TBI has partnered with US-based cable and streaming service The Africa Channel, which develops, produces and distributes content that reflects Africa’s influence on the world, to deliver insight from some of the key players on the continent about its place in the global market.
The Africa Channel (TAC) and its production division, TAC Studios, recently hosted the International Emmy’s semi-final judging round for the Drama Series category at a virtual event from Johannesburg, South Africa. For the first time, the company assembled a panel of industry executives and talent from major media companies across Africa and the Middle East to help adjudicate the event, some of whom will be sharing their perspectives with TBI this week.
Today, we hear from Yolisa Phahle, CEO, General Entertainment & Connected Video, at MultiChoice Group.
What has been the single biggest industry change for the drama business in Africa over the past two years?
Demand has increased significantly. Africa has a proud film and TV history, dating back over 100 years. We have seen a steady stream of breakout successes, from hit TV series like Shaka Zulu to Emmy nominees like The No. 1 Ladies Detective Agency, Oscar-winning films like Tsotsi to Oscar nominees like Timbuktu.
MultiChoice owned and licensed content has a string of international accolades, with the likes of Is’thunzi and The River nominated for International Emmys in recent years, our ecological horror Gaia winning at SXSW earlier this year, and Moffie nominated for a 2021 BAFTA, as just four examples.
Since Black Panther proved that a megahit blockbuster could be set in Africa, there’s been a new hunger from global broadcasters and studios for stories from the continent, told authentically by insiders rather than foreign voices.
At the same time, as MultiChoice has invested heavily in local productions in local languages, local audiences have made it clear they want to see themselves in the content they’re watching. This makes sense as in China, audiences prefer Chinese programming, and in England viewers gravitate to British programming.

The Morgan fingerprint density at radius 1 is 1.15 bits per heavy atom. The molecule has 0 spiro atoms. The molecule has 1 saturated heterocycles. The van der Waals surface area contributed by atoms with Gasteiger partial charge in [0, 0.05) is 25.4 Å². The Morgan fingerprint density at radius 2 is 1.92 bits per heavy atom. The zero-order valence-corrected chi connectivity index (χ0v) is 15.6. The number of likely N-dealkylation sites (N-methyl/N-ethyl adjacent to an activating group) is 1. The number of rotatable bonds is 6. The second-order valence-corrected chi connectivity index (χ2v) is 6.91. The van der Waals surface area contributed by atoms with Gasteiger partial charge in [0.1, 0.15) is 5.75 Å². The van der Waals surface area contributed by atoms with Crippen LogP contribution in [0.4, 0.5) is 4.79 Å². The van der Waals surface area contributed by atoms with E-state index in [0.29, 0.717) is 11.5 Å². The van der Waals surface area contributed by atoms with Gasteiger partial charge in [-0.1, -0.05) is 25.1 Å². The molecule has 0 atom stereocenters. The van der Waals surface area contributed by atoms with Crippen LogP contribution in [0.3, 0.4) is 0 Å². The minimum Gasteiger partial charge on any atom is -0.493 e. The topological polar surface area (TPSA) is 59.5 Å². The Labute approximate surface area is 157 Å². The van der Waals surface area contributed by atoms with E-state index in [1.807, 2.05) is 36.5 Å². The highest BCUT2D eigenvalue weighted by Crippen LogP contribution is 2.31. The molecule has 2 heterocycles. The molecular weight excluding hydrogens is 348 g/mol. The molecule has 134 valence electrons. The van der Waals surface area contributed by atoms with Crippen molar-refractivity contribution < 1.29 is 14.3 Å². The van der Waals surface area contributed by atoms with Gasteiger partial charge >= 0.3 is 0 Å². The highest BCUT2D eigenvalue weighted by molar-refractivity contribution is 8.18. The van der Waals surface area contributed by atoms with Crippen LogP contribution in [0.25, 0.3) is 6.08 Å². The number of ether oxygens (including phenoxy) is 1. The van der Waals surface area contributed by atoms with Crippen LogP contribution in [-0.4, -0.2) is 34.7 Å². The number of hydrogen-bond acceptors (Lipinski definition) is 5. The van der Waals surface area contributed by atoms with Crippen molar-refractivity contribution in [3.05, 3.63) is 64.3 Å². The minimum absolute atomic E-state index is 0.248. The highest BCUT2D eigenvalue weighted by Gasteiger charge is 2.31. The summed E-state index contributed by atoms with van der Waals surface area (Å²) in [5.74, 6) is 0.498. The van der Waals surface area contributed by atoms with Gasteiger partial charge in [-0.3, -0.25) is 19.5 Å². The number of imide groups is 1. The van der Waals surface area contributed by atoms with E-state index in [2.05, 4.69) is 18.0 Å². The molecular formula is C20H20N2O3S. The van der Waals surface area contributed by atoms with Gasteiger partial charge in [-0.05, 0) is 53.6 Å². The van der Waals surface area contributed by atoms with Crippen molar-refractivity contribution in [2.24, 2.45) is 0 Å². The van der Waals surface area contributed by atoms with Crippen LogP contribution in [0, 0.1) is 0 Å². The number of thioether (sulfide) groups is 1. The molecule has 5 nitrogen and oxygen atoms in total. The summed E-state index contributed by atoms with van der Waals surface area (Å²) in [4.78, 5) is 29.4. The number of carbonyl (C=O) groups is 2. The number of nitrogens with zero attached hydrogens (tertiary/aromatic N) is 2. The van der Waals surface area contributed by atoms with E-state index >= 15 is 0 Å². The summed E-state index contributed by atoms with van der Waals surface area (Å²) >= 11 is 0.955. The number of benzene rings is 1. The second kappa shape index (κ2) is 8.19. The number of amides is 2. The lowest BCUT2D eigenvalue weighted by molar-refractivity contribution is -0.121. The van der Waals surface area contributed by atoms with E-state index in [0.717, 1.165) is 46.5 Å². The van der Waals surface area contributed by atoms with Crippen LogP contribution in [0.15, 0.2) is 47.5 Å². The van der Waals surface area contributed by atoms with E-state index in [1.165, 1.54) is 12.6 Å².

The MultiChoice video entertainment footprint spans more than 50 markets – we have more than 20 million customers across the continent, making us one of the Top 10 pay-TV companies outside China and we have successfully differentiated what we do through local content leadership.
The demand for hyperlocal content is strong in all countries, which is why we deliver content in 17 African languages, through several dedicated local channels across our four key entertainment platforms, i.e. DStv, GOtv, Showmax and the DStv app. Similarly, despite strong international competition, our three most popular shows on streaming service Showmax in the first half of 2021 were all African.
Streaming is also making pan-African distribution easier than ever before, so on Showmax we’re increasingly seeing Kenyans watching Nigerian content, and Nigerians watching South African content, and vice versa. Big Brother Naija was watched across the continent, for example and for the first time, the reality show was available to stream on Showmax in the UK. Many of Africa’s most-loved original productions are available to stream from abroad on Showmax, which is available in more than 30 international markets.
Interest in scripted programming from Africa also seems to be blooming globally, what’s driving this and how do you expect this to affect your operations?
MultiChoice is 26 years old, so is well-positioned to meet this increased demand both locally and internationally.
We’re increasingly co-producing with international partners, like Monte Carlo’s opening night crime series Reyka, with Fremantle; or the epic pre-colonial fantasy Blood Psalms and the police procedural Crime And Justice with Canal+; or our adaptation of author Deon Meyer’s best selling crime novel Trackers with CineMax and ZDF. And we’re also seeing strong international sales on the likes of The Real Housewives Of Durban and our record-breaking true crime series Devilsdorp.
This is all allowing us to be more ambitious than ever before, as increased demand helps us to recoup on increased budgets.
The continent is huge and diverse as is its drama industry output – which country/countries do you think are producing the most eye-catching scripted series at present?
We’re currently producing Showmax Originals in Kenya, Ghana, Mauritius, Nigeria and South Africa; as MultiChoice we’re producing across the continent, in Ethiopia, Tanzania, Uganda, Zambia, and beyond. We are truly the only business in Africa producing in this volume of territories.